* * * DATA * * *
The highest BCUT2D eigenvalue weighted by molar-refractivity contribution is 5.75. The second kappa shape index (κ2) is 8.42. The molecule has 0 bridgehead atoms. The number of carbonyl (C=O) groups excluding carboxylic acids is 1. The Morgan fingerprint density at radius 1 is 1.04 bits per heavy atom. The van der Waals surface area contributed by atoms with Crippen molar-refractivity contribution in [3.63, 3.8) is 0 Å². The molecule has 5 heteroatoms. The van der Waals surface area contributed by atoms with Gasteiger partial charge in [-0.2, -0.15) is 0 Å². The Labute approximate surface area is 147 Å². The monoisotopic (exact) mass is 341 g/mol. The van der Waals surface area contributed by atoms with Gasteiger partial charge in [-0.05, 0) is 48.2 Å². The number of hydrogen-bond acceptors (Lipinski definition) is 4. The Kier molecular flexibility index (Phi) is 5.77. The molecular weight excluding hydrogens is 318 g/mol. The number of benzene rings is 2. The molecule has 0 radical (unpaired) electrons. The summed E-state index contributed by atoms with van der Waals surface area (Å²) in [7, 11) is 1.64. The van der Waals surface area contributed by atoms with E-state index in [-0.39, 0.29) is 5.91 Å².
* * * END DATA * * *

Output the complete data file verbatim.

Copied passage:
The highest BCUT2D eigenvalue weighted by molar-refractivity contribution is 5.75. The second kappa shape index (κ2) is 8.42. The molecule has 0 bridgehead atoms. The number of carbonyl (C=O) groups excluding carboxylic acids is 1. The Morgan fingerprint density at radius 1 is 1.04 bits per heavy atom. The van der Waals surface area contributed by atoms with Crippen molar-refractivity contribution in [3.63, 3.8) is 0 Å². The molecule has 5 heteroatoms. The van der Waals surface area contributed by atoms with Gasteiger partial charge in [-0.2, -0.15) is 0 Å². The Labute approximate surface area is 147 Å². The monoisotopic (exact) mass is 341 g/mol. The van der Waals surface area contributed by atoms with Gasteiger partial charge in [-0.05, 0) is 48.2 Å². The number of hydrogen-bond acceptors (Lipinski definition) is 4. The Kier molecular flexibility index (Phi) is 5.77. The molecular weight excluding hydrogens is 318 g/mol. The number of benzene rings is 2. The molecule has 0 radical (unpaired) electrons. The summed E-state index contributed by atoms with van der Waals surface area (Å²) in [7, 11) is 1.64. The van der Waals surface area contributed by atoms with E-state index in [-0.39, 0.29) is 5.91 Å².